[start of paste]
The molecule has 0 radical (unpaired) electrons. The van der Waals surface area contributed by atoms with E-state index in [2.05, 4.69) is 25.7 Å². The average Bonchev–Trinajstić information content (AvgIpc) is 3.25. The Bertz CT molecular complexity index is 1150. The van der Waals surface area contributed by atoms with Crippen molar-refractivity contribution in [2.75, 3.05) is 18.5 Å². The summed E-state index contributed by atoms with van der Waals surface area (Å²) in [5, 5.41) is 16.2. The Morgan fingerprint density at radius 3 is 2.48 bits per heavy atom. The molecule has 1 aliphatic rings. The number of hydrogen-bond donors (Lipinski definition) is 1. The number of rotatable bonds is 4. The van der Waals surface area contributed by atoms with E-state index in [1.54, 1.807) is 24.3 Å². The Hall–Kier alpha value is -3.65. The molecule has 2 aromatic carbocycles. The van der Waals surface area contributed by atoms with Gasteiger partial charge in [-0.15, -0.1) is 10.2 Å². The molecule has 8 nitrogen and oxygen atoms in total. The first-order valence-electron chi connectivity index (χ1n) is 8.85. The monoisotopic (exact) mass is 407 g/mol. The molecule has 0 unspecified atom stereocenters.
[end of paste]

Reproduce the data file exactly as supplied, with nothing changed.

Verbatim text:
The molecule has 0 radical (unpaired) electrons. The van der Waals surface area contributed by atoms with E-state index in [2.05, 4.69) is 25.7 Å². The average Bonchev–Trinajstić information content (AvgIpc) is 3.25. The Bertz CT molecular complexity index is 1150. The van der Waals surface area contributed by atoms with Crippen molar-refractivity contribution in [2.75, 3.05) is 18.5 Å². The summed E-state index contributed by atoms with van der Waals surface area (Å²) in [5, 5.41) is 16.2. The Morgan fingerprint density at radius 3 is 2.48 bits per heavy atom. The molecule has 1 aliphatic rings. The number of hydrogen-bond donors (Lipinski definition) is 1. The number of rotatable bonds is 4. The van der Waals surface area contributed by atoms with E-state index in [1.54, 1.807) is 24.3 Å². The Hall–Kier alpha value is -3.65. The molecule has 2 aromatic carbocycles. The van der Waals surface area contributed by atoms with Gasteiger partial charge in [-0.15, -0.1) is 10.2 Å². The molecule has 8 nitrogen and oxygen atoms in total. The first-order valence-electron chi connectivity index (χ1n) is 8.85. The monoisotopic (exact) mass is 407 g/mol. The molecule has 0 unspecified atom stereocenters.